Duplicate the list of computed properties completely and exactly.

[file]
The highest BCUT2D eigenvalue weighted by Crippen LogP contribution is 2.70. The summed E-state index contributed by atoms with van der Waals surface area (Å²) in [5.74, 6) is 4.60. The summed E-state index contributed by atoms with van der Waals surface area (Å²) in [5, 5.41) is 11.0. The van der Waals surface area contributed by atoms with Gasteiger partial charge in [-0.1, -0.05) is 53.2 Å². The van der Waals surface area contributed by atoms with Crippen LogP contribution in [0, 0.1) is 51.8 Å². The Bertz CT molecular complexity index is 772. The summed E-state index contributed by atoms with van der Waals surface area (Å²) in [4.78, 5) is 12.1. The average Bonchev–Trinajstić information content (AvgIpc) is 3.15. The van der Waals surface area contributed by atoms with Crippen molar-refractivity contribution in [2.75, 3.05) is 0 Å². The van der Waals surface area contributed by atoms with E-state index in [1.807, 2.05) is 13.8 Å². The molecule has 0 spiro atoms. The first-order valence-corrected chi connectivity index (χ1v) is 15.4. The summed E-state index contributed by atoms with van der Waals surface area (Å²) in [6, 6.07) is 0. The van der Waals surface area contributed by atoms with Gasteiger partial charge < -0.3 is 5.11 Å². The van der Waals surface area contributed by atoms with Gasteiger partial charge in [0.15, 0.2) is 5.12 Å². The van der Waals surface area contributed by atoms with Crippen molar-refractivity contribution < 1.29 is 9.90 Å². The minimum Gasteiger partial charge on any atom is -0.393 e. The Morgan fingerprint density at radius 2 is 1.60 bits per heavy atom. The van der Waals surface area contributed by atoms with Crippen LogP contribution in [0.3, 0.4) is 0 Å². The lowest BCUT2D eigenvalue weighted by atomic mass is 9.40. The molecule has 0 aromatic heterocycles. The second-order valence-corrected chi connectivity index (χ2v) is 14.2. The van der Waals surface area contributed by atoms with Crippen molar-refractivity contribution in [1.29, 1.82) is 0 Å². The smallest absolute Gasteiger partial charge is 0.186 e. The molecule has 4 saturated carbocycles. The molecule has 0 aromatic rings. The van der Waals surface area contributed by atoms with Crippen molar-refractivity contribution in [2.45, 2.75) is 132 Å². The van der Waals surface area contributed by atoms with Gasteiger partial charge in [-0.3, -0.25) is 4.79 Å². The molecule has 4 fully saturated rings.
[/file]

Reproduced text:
The highest BCUT2D eigenvalue weighted by Crippen LogP contribution is 2.70. The summed E-state index contributed by atoms with van der Waals surface area (Å²) in [5.74, 6) is 4.60. The summed E-state index contributed by atoms with van der Waals surface area (Å²) in [5, 5.41) is 11.0. The van der Waals surface area contributed by atoms with Gasteiger partial charge in [-0.1, -0.05) is 53.2 Å². The van der Waals surface area contributed by atoms with Crippen LogP contribution in [0, 0.1) is 51.8 Å². The Bertz CT molecular complexity index is 772. The summed E-state index contributed by atoms with van der Waals surface area (Å²) in [4.78, 5) is 12.1. The average Bonchev–Trinajstić information content (AvgIpc) is 3.15. The van der Waals surface area contributed by atoms with Crippen molar-refractivity contribution in [2.75, 3.05) is 0 Å². The van der Waals surface area contributed by atoms with E-state index in [1.807, 2.05) is 13.8 Å². The molecule has 0 spiro atoms. The first-order valence-corrected chi connectivity index (χ1v) is 15.4. The summed E-state index contributed by atoms with van der Waals surface area (Å²) in [6, 6.07) is 0. The van der Waals surface area contributed by atoms with Gasteiger partial charge < -0.3 is 5.11 Å². The van der Waals surface area contributed by atoms with Gasteiger partial charge in [0.15, 0.2) is 5.12 Å². The van der Waals surface area contributed by atoms with Crippen molar-refractivity contribution < 1.29 is 9.90 Å². The minimum Gasteiger partial charge on any atom is -0.393 e. The Morgan fingerprint density at radius 2 is 1.60 bits per heavy atom. The van der Waals surface area contributed by atoms with Crippen LogP contribution in [0.3, 0.4) is 0 Å². The lowest BCUT2D eigenvalue weighted by atomic mass is 9.40. The molecule has 0 aromatic heterocycles. The second-order valence-corrected chi connectivity index (χ2v) is 14.2. The van der Waals surface area contributed by atoms with Crippen molar-refractivity contribution in [1.29, 1.82) is 0 Å². The smallest absolute Gasteiger partial charge is 0.186 e. The molecule has 4 saturated carbocycles. The molecule has 0 aromatic rings. The van der Waals surface area contributed by atoms with Crippen molar-refractivity contribution in [2.45, 2.75) is 132 Å². The van der Waals surface area contributed by atoms with Gasteiger partial charge in [-0.3, -0.25) is 4.79 Å². The molecule has 4 fully saturated rings.